Author Guidelines

  1. Manuscripts for publication must be in English language (UK). 
  2. Manuscripts should be typed on one side of an A4 paper, Arial font type, font size  12, double spacing, and two inches margins. 
  3. Manuscripts should not exceed 20 pages and they should be numbered  consecutively inclusive of references. 
  4. Manuscripts from authors should be in soft copy Word format sent in triplicate to the  Editor-in-Chief via email address jeditor@cbe.ac.tz
  5. Manuscripts should have a separate title page with the author’s names starting with  the first then the surname, followed by the latest academic/professional qualification  and any other significant credentials. In addition, provide information for author(s)  designation, institutional affiliation and the address and contact of corresponding  author. 

Title page shall contain the following: 

  1. i) Title of the article 
  2. ii) Name of the Author(s) 

iii) Position held e.g. Lecturer 

  1. iv) Affiliation (Department and Institution) 
  2. v) Postal Address and E-mail  
  3. vi) An abstract of a maximum not exceeding 300 words 

vii) Key Word (at most 5) 

Example: 

Determinants of Demand and Supply 

Anthony K. Mwambenja, 

Senior Lecturer, 

Department of Business Administration, 

College of Business Education, 

  1. O. Box 1968, email amwambenja@gmail.com

Dar es Salaam.

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  1. Table, Maps and Diagrams 

-Italicize the titles for tables and figures  

-Numbered serially and consistently in roman numbers. 

-Titles of tables should be on top and those of figures should be below. ???? 

  1. Heading, and Subheadings within the Paper 

Headings should be in title case and bold, while subheadings should be in sentence  case.  

Numbers should be used to distinguish different parts of a manuscript at not more  than three levels. 

  1. Writing Numbers 

8.1 Numbers expressed in words 

Use figures to express numbers 10 and above and words to express numbers below 10  provided they do not represent measurements and that are grouped for comparison with  numbers below 10. 

Examples:  

repeated the task three times;  

two words that mean …;  

Seven lists; nine etc. 

Numbers that begin a sentence, title, or text heading (whenever possible re-word the  sentence to avoid beginning with a number. 

Examples:  

Ten participants answered the questionnaire 

Four patients improved and other 20 did not improve. 

Six percent of the group failed NOT 6% of the group failed.

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Common fractions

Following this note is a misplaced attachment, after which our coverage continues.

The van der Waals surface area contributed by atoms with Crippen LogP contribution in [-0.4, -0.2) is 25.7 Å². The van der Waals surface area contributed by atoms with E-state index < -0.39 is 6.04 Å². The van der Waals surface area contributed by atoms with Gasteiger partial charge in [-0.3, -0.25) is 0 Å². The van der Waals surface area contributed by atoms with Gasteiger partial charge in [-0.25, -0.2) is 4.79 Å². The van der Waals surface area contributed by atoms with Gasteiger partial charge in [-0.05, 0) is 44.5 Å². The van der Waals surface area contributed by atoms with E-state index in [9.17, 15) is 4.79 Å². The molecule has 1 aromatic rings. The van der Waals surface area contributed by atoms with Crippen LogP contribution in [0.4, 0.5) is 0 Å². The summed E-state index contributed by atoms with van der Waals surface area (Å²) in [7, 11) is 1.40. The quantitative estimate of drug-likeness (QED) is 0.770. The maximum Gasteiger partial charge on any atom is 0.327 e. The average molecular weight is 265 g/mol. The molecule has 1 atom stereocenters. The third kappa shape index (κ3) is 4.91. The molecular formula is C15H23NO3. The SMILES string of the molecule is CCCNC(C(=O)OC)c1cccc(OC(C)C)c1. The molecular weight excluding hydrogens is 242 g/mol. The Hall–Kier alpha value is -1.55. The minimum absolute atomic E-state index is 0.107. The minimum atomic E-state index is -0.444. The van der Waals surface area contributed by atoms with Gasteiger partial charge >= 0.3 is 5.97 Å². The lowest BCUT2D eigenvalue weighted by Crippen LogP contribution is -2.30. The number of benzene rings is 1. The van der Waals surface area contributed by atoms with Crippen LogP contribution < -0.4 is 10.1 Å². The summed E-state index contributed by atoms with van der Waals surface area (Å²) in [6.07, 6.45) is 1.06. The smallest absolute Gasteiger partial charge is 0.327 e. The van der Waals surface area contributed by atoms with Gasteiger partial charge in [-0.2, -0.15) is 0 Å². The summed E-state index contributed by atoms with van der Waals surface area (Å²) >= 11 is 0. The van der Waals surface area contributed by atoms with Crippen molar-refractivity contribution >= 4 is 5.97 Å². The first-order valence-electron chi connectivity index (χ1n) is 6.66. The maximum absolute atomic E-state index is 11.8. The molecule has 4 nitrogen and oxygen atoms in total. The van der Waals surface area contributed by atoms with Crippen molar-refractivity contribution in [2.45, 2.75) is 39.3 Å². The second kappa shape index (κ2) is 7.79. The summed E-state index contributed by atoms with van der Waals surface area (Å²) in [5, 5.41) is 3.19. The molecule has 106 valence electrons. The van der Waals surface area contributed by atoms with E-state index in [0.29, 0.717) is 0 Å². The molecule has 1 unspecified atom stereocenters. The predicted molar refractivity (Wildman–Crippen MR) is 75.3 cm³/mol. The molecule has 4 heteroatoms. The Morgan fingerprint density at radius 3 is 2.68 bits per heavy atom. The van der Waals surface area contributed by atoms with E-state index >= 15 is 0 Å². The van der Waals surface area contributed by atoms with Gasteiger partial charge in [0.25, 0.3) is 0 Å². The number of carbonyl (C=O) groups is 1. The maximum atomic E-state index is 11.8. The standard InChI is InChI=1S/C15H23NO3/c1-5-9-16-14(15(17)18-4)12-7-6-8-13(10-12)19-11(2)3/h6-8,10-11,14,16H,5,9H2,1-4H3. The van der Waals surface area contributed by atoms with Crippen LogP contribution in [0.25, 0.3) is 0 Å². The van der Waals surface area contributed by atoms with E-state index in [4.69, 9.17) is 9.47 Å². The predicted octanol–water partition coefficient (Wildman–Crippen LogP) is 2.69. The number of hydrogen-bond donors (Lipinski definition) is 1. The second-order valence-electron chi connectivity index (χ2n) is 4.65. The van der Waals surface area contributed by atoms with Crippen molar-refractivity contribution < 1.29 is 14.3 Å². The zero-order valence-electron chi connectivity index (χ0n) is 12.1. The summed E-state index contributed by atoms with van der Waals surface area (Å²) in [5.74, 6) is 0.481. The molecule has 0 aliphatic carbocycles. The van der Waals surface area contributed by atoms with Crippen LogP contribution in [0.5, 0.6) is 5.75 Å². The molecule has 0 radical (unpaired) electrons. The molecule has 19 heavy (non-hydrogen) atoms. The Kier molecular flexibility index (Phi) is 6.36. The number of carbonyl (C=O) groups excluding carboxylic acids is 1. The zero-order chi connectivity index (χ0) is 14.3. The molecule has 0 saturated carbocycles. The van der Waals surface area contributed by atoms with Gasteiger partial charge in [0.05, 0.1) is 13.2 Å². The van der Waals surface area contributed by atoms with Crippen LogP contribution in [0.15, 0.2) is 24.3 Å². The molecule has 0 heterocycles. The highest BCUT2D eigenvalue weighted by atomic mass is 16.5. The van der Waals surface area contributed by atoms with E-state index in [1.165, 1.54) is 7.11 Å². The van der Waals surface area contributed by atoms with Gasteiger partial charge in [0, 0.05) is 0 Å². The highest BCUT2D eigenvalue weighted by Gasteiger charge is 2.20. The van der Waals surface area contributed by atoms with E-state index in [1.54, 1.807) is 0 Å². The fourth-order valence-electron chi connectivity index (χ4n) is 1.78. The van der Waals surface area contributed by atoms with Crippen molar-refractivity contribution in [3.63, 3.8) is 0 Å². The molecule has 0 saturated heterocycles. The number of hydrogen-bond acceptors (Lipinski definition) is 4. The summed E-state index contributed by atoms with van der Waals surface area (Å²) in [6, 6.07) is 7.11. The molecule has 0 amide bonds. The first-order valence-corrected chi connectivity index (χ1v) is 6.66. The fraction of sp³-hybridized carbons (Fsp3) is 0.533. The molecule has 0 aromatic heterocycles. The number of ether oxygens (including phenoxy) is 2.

Examples: one fifth of class, reduced by two thirds. 

8.2 Numbers Expressed in figures 

All numbers 10 and above except Numbers preceding a measurement  Examples: 12 cm wide, the remaining 10%, 4.78 liters, 105 stimulus words 

8.3 All numbers below 10 that are grouped for comparison with numbers 10 and above 

Examples:  

of 21 analyses 

of the forty stimulus words 

The 6th group… 12 groups 

8.4 Numbers that immediately precede a unit of measurement 

Examples:  

a 5-mg dose,  

with 10.54 cm piece of clothe  

8.5 Numbers that represent statistical or mathematical functions, fractional or decimal  quantities, percentages, ratios, percentiles and quartiles 

Examples: 

Multiplied by 5 

times as many 

0.33 of the  

more than 5% of the sample 

a ratio of 16:1 

the 1st quartile 

the 5th quartile

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8.6 Numbers that represent time, dates, ages, samples, subsample, or populations  sample, specific number of subjects or participants in an experiment; scores and points  on a scale; exact sums of money; numerals as numerals  

8.6.1 Time of a Day 

8:00 A.M. (or) a.m. (or) eight o'clock in the morning 

4:30 P.M. (or) p.m. (or) half-past four in the afternoon 

1 hr. 34 min 

weeks ago 

8.6.2 Dates 

December 12, 1965 or 12 December 1965 

A.D. 1066 

in 1900 

in 1971-72 or in 1971-1972 

the eighties, the twentieth century 

the 1980's or the 1980s 

8.7 Numbers that denote a specific place in a numbered series, parts of books and  tables, and each number in a list of four or more numbers addresses 

8.7.1 Places 

16 Tenth Street; 

350 West 114 Street 

8.7.2 Identification Numbers 

Room 8 

Channel 18 

Interstate 65 

Henry VIII

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8.7.3 Page and Division of Books and Plays 

page 30 

chapter 6 

in act 3, scene 2 (or) in Act III, Scene ii 

8.7.4 Decimals and Percentages 

a 2.7 average 

13.25 percent (in nonscientific contexts) 

25% (in scientific contexts) 

.037 metric ton 

8.7.5 Use a combination of figures and words to express  a) Large Round Numbers (starting with millions) 

Examples: 

Almost 3 million people 

four billion dollars (or) $4 billion 

16,500,000 (or) 16.5 million 

A budget of $2.5 billion 

  1. b) back -to -back modifiers 

Examples: 

two-way interactions 

Ten 7-point scales 

The first 10 items 

8.8 Decimal Fractions 

Use a zero before the decimal point when numbers are less than 1. Example:  

0.23 cm 

0.48s

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Do not use a zero before a decimal fraction when the number cannot be greater  than 1.That is correlations, proportions, and levels of statistical significance. 

Example: 

r (24) =-.43, p<.05 

Round off numbers preferably to two decimal places. 

Report correlations, proportions, and inferential statistics such as t, F, and chi square to two decimal places (i. e. the lowest reported significance probability  being p<.01 under normal circumstances). 

8.9 Repeat numbers in commercial writing 

The bill will not exceed one hundred (100) dollars. 

8.9.1 Numerals in legal writing 

The cost of damage is $1,365.42. 

8.10 Using footnotes in a sentence 

Example 1 – Content Footnote: “Under the DSHEA, dietary supplements no  longer receive approval from the FDA before being marketed unless the  supplement contains a new dietary ingredient (DSHEA, 1994).1” 

1A new dietary ingredient is defined as dietary ingredients that were not marketed  in the United States in a dietary supplement prior to October 15, 1994. 

Example 2 – Content Footnote: “The questionnaire (see Supplementary  material3) was comprised of 4 parts: student perception regarding content of  nutrition education; duration of time spent on nutrition education; preferred  education approach to nutrition; and demographics.” 

3Supplementary data are available on the journal Web site (http://apnm.nrc.ca) or  may be purchased from the Depository of Unpublished Data, Document Delivery,